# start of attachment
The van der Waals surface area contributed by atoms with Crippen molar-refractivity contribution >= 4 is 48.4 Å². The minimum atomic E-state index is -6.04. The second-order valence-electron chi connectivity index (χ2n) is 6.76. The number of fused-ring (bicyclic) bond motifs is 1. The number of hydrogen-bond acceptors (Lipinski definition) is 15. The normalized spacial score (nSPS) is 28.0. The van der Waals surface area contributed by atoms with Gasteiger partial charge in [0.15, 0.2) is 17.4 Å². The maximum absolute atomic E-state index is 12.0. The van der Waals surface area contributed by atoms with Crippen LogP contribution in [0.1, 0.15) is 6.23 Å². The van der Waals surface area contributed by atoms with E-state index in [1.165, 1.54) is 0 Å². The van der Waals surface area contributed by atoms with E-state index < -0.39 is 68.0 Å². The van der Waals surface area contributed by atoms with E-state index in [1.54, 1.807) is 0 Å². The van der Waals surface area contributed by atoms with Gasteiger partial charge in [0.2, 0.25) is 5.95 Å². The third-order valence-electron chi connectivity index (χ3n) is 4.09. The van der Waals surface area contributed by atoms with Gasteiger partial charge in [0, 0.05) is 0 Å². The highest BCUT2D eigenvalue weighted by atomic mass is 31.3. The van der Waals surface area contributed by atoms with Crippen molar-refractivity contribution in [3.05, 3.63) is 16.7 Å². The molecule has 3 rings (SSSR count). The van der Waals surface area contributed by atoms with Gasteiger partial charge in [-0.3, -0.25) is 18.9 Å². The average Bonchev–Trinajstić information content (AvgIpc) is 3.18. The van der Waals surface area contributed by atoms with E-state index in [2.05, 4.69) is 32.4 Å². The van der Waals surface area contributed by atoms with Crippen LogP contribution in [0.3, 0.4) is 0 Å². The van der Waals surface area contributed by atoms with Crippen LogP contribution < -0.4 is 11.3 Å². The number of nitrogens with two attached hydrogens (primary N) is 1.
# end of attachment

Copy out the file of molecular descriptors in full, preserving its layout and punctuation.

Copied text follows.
The van der Waals surface area contributed by atoms with Crippen molar-refractivity contribution >= 4 is 48.4 Å². The minimum atomic E-state index is -6.04. The second-order valence-electron chi connectivity index (χ2n) is 6.76. The number of fused-ring (bicyclic) bond motifs is 1. The number of hydrogen-bond acceptors (Lipinski definition) is 15. The normalized spacial score (nSPS) is 28.0. The van der Waals surface area contributed by atoms with Gasteiger partial charge in [0.15, 0.2) is 17.4 Å². The maximum absolute atomic E-state index is 12.0. The van der Waals surface area contributed by atoms with Crippen LogP contribution in [0.1, 0.15) is 6.23 Å². The van der Waals surface area contributed by atoms with E-state index in [1.165, 1.54) is 0 Å². The van der Waals surface area contributed by atoms with E-state index < -0.39 is 68.0 Å². The van der Waals surface area contributed by atoms with E-state index in [1.54, 1.807) is 0 Å². The van der Waals surface area contributed by atoms with Gasteiger partial charge in [0.2, 0.25) is 5.95 Å². The third-order valence-electron chi connectivity index (χ3n) is 4.09. The van der Waals surface area contributed by atoms with Gasteiger partial charge in [0, 0.05) is 0 Å². The highest BCUT2D eigenvalue weighted by atomic mass is 31.3. The van der Waals surface area contributed by atoms with Crippen molar-refractivity contribution in [3.05, 3.63) is 16.7 Å². The molecule has 3 rings (SSSR count). The van der Waals surface area contributed by atoms with Gasteiger partial charge in [-0.3, -0.25) is 18.9 Å². The average Bonchev–Trinajstić information content (AvgIpc) is 3.18. The van der Waals surface area contributed by atoms with E-state index in [2.05, 4.69) is 32.4 Å². The van der Waals surface area contributed by atoms with Crippen LogP contribution in [0.3, 0.4) is 0 Å². The van der Waals surface area contributed by atoms with Crippen LogP contribution < -0.4 is 11.3 Å². The number of nitrogens with two attached hydrogens (primary N) is 1.